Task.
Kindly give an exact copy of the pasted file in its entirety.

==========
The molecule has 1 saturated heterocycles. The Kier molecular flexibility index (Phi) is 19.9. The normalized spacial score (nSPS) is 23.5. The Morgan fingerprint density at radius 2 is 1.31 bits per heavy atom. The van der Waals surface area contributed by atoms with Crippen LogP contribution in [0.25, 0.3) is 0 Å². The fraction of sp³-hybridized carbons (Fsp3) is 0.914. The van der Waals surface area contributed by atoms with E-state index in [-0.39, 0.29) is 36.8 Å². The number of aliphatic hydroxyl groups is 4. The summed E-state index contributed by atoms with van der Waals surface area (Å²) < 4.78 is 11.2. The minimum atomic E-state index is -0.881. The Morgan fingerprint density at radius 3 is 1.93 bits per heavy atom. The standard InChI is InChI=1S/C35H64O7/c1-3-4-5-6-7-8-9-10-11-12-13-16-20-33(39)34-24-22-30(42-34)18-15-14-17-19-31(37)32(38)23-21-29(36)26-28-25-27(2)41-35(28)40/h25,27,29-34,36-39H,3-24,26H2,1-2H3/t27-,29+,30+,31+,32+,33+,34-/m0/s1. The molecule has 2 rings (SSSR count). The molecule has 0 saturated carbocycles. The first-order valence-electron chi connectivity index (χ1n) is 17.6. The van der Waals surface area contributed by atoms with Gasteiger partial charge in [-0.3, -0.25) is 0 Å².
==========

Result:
The molecule has 1 saturated heterocycles. The Kier molecular flexibility index (Phi) is 19.9. The normalized spacial score (nSPS) is 23.5. The Morgan fingerprint density at radius 2 is 1.31 bits per heavy atom. The van der Waals surface area contributed by atoms with Crippen LogP contribution in [0.25, 0.3) is 0 Å². The fraction of sp³-hybridized carbons (Fsp3) is 0.914. The van der Waals surface area contributed by atoms with E-state index in [-0.39, 0.29) is 36.8 Å². The number of aliphatic hydroxyl groups is 4. The summed E-state index contributed by atoms with van der Waals surface area (Å²) < 4.78 is 11.2. The minimum atomic E-state index is -0.881. The Morgan fingerprint density at radius 3 is 1.93 bits per heavy atom. The standard InChI is InChI=1S/C35H64O7/c1-3-4-5-6-7-8-9-10-11-12-13-16-20-33(39)34-24-22-30(42-34)18-15-14-17-19-31(37)32(38)23-21-29(36)26-28-25-27(2)41-35(28)40/h25,27,29-34,36-39H,3-24,26H2,1-2H3/t27-,29+,30+,31+,32+,33+,34-/m0/s1. The molecule has 2 rings (SSSR count). The molecule has 0 saturated carbocycles. The first-order valence-electron chi connectivity index (χ1n) is 17.6. The van der Waals surface area contributed by atoms with Gasteiger partial charge in [-0.3, -0.25) is 0 Å².